This is the same unlikely and unsupported claim made by OSPI staff when they visited Spokane to peddle the CCSS. Where is your support for this statement?

    it is really all about control, isn't it?
    This is a true statement. It is all about control. The people who are forcing the CCSS down the throat of Washington taxpayers are working hard to wrest all control from the people who actually have the children's best interests at heart – their parents and teachers.

    If we keep everything in the state, WTM folks, who have time on their hands, can make their frequent trips down to Olympia and lobby for their agenda
    Don't you mean “WTM folks who take time away from their jobs and families to travel on their own dime (as opposed to the taxpayer dime) to exercise their rights as American citizens to free speech, to freely assemble, and to address grievances”? Or is it just people who agree with you who should get to testify in Olympia?
    There you have it, folks: The real CCSS agenda. It's much easier to force your agenda on the people when they have no say at all.

    the Common Core Standards will move us much more quickly towards being internationally competitive … there will better textbooks available, the assessment system will be far superior
    Wow. And keep the world safe for democracy no doubt. You have certainly drunk the Koolaid. These are the same wild, unsupported claims made by OSPI staff when they visited Spokane to peddle the CCSS. Where is your support for these statements?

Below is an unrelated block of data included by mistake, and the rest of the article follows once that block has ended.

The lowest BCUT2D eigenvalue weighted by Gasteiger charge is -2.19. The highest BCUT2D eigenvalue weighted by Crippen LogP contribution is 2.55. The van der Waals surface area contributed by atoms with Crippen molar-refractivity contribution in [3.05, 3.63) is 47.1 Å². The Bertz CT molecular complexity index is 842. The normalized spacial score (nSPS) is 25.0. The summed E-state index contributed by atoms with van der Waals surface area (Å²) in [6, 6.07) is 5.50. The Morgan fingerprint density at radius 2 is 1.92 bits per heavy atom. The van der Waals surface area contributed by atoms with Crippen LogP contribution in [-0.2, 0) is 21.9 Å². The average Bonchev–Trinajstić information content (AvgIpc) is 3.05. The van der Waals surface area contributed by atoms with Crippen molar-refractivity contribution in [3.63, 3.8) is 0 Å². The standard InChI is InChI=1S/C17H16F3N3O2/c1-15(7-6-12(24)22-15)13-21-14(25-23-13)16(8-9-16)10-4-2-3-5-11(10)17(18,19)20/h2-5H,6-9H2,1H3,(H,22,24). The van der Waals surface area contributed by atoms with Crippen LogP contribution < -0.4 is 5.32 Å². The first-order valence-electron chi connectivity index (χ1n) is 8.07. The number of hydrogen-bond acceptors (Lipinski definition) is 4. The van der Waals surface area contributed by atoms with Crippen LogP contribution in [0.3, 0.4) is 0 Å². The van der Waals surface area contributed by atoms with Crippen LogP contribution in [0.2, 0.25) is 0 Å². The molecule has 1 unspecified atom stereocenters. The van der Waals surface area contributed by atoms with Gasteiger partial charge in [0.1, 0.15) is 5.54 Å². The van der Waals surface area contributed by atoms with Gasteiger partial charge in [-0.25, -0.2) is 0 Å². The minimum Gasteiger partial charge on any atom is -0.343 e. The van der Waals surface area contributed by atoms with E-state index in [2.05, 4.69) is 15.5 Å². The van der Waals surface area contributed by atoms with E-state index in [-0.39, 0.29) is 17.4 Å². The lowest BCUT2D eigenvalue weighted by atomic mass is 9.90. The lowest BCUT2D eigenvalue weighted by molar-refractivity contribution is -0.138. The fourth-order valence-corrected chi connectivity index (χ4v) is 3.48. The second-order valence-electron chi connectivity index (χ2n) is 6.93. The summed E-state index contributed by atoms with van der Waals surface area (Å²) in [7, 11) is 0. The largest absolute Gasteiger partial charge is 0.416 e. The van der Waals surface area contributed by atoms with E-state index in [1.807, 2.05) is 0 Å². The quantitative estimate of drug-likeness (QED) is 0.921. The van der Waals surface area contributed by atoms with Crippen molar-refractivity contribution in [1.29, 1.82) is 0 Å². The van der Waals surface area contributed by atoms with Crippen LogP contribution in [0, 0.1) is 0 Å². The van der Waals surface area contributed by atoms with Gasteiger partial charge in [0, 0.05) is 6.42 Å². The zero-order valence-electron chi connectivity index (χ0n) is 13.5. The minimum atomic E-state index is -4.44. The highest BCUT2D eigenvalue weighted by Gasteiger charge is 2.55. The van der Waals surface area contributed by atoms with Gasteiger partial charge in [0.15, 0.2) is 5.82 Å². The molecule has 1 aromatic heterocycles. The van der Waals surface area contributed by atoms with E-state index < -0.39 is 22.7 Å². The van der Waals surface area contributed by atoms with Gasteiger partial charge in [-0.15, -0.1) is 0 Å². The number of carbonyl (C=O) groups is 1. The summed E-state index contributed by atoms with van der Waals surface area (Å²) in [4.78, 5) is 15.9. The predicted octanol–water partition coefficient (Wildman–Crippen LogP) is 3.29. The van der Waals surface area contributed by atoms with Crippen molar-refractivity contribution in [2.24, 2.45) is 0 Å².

There is more to say.
    I hope if you say it, you include something of substance to back it up, because you did a very weak job here.
    You sound familiar, Anonymous. Are you sure you don't work for OSPI?

  5. stlgretchen says:

    At least you have some costs given to your legislature. Our Department of Education, based on letters we circulated to that agency via parents and cc'd to our legislators, said there would be no cost to Missouri!
    I've uncovered a document stating it has at least $1.4 million unfunded over three years, and I know that is just the tip of the iceberg. We also have a high ranking Education Senator (Republican) stating that there is no cost to Missouri and districts don't have to sign onto the common core if they don't want to.
    Sigh.